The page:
Ironton Fire Department has changed greatly since 1858

Published 12:00 am Saturday, May 1, 2004

My, how far we have come!

In 1858, 81 citizens of the newly created Village of Ironton signed on to be the first line of fire

protection. They were grocers, riverboat captains, hardware store owners, brick makers, mill men, blacksmiths, lawyers and butchers, only to mention a few.

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Of course, Ironton's number one citizen - John Campbell - was an important part of this.

These men formed two stations. One was called "Good Will" and the other was called "Good Intent." In their efforts, they tried to save lives and they risked life and limb each time. The men and women who serve in the fire service today share this fact with their forefathers.

In 1872, an ordinance was passed to officially establish a fire department for the city of Ironton. This ordinance established the conduct of a fireman, outlined fines for impeding their work and set the rate of pay at $1 if they showed up to a fire. Even then it was against the law to cross a hose with a wagon or interfere with a fireman.

A year later, water line mains were installed to provide water pressure for the fire wagons and the hand pumpers. Ironton was on its way.

Station number one was located on Fourth and Buckhorn, the second at Third and Walnut and the third station at Third and Clinton streets. All three were under the command of a captain and elected officers.

By 1909, the fire department had grown to nine men and six horses.

In 1912, the department added its first motor pumper ladder and reel truck.

The next technical jump came with the fire signal system installed by the Gamewell Company that controlled a mockingbird whistle located at the city water works. A combination of blasts of the mockingbird whistle alerted the men to the location of the fire. This service was discontinued in 1919 when a new alarm system was installed.

In 1919, the old station at Third and Walnut was condemned by the state and the next day insurance was canceled in the old building. Chief George went to council and proposed that a new station be built at Fourth and Jefferson, since the city owned that property. Local residents around the Walnut street area fought the proposal, but lost.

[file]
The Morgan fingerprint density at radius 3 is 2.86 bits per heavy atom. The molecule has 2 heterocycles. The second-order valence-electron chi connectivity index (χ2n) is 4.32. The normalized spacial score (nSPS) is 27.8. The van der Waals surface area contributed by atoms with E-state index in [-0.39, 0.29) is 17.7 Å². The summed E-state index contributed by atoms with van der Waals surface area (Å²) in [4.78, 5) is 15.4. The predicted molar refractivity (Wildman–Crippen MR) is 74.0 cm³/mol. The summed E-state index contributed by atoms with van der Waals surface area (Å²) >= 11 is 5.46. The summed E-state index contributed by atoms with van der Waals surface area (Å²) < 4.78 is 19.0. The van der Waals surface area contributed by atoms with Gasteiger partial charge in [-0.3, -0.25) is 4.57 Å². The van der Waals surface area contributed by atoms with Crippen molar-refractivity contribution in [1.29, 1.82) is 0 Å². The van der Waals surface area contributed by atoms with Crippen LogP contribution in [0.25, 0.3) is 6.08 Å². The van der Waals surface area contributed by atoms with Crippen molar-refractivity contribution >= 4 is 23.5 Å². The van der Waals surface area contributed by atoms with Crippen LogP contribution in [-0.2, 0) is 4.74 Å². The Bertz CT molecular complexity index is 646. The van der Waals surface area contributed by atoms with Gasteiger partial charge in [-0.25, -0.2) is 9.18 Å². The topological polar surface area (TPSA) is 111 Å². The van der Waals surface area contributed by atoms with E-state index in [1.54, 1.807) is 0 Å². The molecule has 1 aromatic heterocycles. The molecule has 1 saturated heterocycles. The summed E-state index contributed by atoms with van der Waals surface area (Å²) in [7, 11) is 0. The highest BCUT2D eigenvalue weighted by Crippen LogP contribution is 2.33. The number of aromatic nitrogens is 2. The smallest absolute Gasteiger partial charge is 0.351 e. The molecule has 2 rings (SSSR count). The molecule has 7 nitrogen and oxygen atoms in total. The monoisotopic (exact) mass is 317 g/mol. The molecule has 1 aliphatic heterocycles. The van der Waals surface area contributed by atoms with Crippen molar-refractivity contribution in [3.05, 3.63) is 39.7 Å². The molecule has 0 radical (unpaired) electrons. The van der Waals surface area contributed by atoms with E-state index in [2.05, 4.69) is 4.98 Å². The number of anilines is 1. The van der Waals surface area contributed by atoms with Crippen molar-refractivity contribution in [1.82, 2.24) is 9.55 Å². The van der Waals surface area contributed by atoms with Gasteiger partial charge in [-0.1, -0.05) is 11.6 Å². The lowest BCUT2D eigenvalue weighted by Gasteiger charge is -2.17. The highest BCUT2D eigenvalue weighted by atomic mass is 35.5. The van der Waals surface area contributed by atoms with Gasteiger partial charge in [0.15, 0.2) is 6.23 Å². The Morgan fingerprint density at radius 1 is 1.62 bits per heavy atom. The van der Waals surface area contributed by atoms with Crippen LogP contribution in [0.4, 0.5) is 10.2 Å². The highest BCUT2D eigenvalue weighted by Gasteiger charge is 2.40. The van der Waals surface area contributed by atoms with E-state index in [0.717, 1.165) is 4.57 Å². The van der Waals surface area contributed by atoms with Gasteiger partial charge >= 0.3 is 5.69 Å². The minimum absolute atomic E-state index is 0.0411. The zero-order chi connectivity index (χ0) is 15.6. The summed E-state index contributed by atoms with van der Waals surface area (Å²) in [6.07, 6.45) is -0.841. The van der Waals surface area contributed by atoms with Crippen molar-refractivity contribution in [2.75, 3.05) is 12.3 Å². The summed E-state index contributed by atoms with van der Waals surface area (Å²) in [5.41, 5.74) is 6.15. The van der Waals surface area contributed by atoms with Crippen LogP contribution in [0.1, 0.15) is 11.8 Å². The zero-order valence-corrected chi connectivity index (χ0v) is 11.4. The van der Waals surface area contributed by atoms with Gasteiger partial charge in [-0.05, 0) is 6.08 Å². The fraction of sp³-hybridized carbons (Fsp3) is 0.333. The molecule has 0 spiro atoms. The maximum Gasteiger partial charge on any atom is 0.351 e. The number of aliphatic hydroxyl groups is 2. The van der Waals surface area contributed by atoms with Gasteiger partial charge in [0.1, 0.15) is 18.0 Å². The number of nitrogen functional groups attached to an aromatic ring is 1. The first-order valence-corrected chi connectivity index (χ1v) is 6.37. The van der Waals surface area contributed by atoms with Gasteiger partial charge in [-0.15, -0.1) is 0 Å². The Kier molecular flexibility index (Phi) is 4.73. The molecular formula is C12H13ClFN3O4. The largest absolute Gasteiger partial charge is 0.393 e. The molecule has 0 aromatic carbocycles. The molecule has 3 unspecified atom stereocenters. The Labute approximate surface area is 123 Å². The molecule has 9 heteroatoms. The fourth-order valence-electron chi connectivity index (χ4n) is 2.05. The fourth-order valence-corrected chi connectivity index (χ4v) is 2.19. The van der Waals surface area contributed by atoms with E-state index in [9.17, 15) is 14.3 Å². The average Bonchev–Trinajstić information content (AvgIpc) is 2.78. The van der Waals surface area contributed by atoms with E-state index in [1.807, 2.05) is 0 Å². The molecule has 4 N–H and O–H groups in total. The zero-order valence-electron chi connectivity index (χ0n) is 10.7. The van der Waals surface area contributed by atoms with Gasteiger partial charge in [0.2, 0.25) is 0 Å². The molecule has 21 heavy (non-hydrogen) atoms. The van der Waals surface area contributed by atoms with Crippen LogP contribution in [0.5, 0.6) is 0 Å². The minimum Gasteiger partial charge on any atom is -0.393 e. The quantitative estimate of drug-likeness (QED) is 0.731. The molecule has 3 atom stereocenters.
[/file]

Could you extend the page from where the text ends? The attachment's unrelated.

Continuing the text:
Later that year, the city established a fund of $8,500 to build a new station. Seven months later, the new station was completed. The alarm system control was removed from the mayor's office on Third and Park. George Electric, upon notification, had the control system moved to the station and operational in just a few hours.

The old station served the city and men well through the years, until a decision was made to build this new station. It will now serve as the home to the new fire equipment and the men that man the station.

The department now has a training center, quarters equipment, storage areas, offices for the chief and fire inspector, physical training room, equipment room to recharge oxygen bottles - all state-of-the-art for a great city and the men that protect our city.

We have one of the best-trained fire departments and the property that has been saved is a testament to its ability to perform as well as any large fire department in the country.

To the mayor and council, craftsmen, engineers and fire service officers who worked so hard to make this a reality, I say "well done and may this new station be a credit, not only to us now, but to the old firefighters who also served in years gone by."

Ironton has a great history and I am proud to be a part of it. This is only a small part of the Ironton Fire Department's history and the stories of the men who protected us.

Information has been researched from the old minutes of the city council, The Irontonian newspaper and other books that have been published about Ironton.